Christa Wolf, one of the best-known writers from the former East Germany whose works described war and politics from a woman's perspective, has died," reports the AP. "She was 82."
"Her first big success was the novel Divided Heaven, which deals with the divided Germany," noted Die Zeit in a biographical sketch that accompanied an interview that ran in 2005. "The book won her the prestigious East German Heinrich Mann Prize, and was made into a movie by East German filmmaker Konrad Wolf in 1964."
From that lengthy interview conducted by Hanns-Bruno Kammertöns and Stephan Lebert and translated by signandsight: "It's still my book with the highest run. One of the official reproaches in the GDR, apart from criticism of its content, was to say that it was written in too 'modern' a fashion. I can't say it still corresponds to my idea of literature at its best. But after that I wrote a story called 'Juninachmittag' ('An Afternoon in June'). That was when I became filled with a new desire to write, that's when my brand of realism emerged, and my courage to write that kind of realism. If you like, the result was my formula of 'subjective authenticity.' Of course in the GDR that was a bone of contention because it didn't correspond to the vulgar realism that was being propagated, and because at the time no one understood what I was doing. But it was clear to me I'd found my direction. Everything else was out of the question."
Konrad Wolf's adaptation "was made during the brief 'thaw' of the 60s," noted Sean Axmaker last summer in a review of First Run's DVD, "when socially daring and politically critical films were allowed to be produced. I find it amazing it got made at all even in that relatively tolerant period, where the degree of freedom can be considered lenient only in comparison to the restrictions of the past (and, as it turned out, the near future). Renate Blume stars in the coming of age film set in 1950s East Germany and she’s introduced in a state of crippling depression, suffering from 'nervous break,' according to the doctor. 'Thus begins our story,' informs the narrator, making this the narrative baseline: not the ideals of socialism in action, but the disillusionment of a once idealistic young woman."
Back to that 2005 interview: "I've just finished a very good PD James. Sometimes my grandchildren tell me to write a crime novel myself. I think, why not? But it doesn't work. You have to start with a murder, otherwise it won't work. But I can't describe a murder, I can't describe a person that murders. Even as a child I had a strong fear of being physically wounded. I think I try to suppress the absolutely irrational element which to some extent rules our world, especially in my writing. I try to create a room where the irrational, when it has power like in Cassandra and Medea, is counterweighted by, yes, humane values."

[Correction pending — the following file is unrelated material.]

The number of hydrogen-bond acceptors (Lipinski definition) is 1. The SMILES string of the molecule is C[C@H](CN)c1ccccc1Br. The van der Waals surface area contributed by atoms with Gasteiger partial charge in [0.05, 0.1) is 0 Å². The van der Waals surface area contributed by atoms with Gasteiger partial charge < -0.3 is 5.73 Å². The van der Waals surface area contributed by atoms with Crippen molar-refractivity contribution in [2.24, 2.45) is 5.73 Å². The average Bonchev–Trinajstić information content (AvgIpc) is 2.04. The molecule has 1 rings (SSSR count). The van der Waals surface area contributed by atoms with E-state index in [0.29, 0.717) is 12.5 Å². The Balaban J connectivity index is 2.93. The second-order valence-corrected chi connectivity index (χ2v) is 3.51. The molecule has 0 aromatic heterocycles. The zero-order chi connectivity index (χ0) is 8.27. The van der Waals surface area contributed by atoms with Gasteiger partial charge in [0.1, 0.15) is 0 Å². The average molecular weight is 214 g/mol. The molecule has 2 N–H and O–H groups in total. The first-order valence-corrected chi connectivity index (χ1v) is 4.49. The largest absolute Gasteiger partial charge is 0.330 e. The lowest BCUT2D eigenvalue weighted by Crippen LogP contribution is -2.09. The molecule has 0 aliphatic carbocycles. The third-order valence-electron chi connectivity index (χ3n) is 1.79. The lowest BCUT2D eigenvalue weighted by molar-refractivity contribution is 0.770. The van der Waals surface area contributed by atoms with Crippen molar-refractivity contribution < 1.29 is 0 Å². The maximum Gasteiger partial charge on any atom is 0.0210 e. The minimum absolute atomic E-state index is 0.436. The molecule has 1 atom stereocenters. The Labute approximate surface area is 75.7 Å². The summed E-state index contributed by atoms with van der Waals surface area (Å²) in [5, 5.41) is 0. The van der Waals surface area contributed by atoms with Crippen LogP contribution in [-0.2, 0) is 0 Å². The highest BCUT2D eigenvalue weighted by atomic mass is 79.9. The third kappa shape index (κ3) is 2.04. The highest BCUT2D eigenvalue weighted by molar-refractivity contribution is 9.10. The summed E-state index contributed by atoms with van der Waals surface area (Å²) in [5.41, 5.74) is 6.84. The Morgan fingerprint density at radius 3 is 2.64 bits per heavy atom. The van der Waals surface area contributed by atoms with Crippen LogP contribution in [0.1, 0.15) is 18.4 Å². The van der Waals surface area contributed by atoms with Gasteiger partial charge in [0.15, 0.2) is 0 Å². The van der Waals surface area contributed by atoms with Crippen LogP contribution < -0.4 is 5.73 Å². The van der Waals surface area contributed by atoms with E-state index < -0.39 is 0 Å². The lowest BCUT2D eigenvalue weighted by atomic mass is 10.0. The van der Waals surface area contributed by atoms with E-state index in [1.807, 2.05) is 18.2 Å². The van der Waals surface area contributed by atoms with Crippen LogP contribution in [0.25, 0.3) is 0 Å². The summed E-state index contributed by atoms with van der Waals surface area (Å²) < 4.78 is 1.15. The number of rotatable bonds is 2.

Update: From Spiegel Online, compiled from the wires: "Although widely praised for her contributions to German literature, Wolf's public image was damaged for not being critical enough of the former communist regime. It took another hit in the early 1990s when it was revealed that, for a period of nearly three years during the 1950s and 1960s, she had served as an informant to East Germany's feared secret police, the Stasi. Still, Wolf's relationship to the East German regime was far from straightforward and she was spied on by the state for a far longer period than she served it as an informant. 'Wolf was an enormously significant figure, regarded until 1990 as someone who carefully and delicately expanded the boundaries of what could be said in East Germany,' Georgina Paul, an expert in East German literature at Oxford University, told Reuters."
Update, 12/13: "As long as there was an East Germany, Wolf was an East German writer," writes Sally McGrane for the New Yorker. "But she wasn't just an East German writer. In the days since her death, one hears over and over the lament that never again will a German authoress capture the attention of so many. Her impact was the result of a confluence of politics — only in an authoritarian state are writers so important — and an ear for the issues and concerns of the day, be it the building of the wall, the pain of the Nazi past, the search for a new and better society, women's rights or environmental problems. Her readings — often held in churches, one of the few places in the GDR where dissidents could meet freely — drew hundreds, even thousands, both before and after the wall came down…. Chance, and the power of political systems to shape the course that lives took, were two themes she explored relentlessly."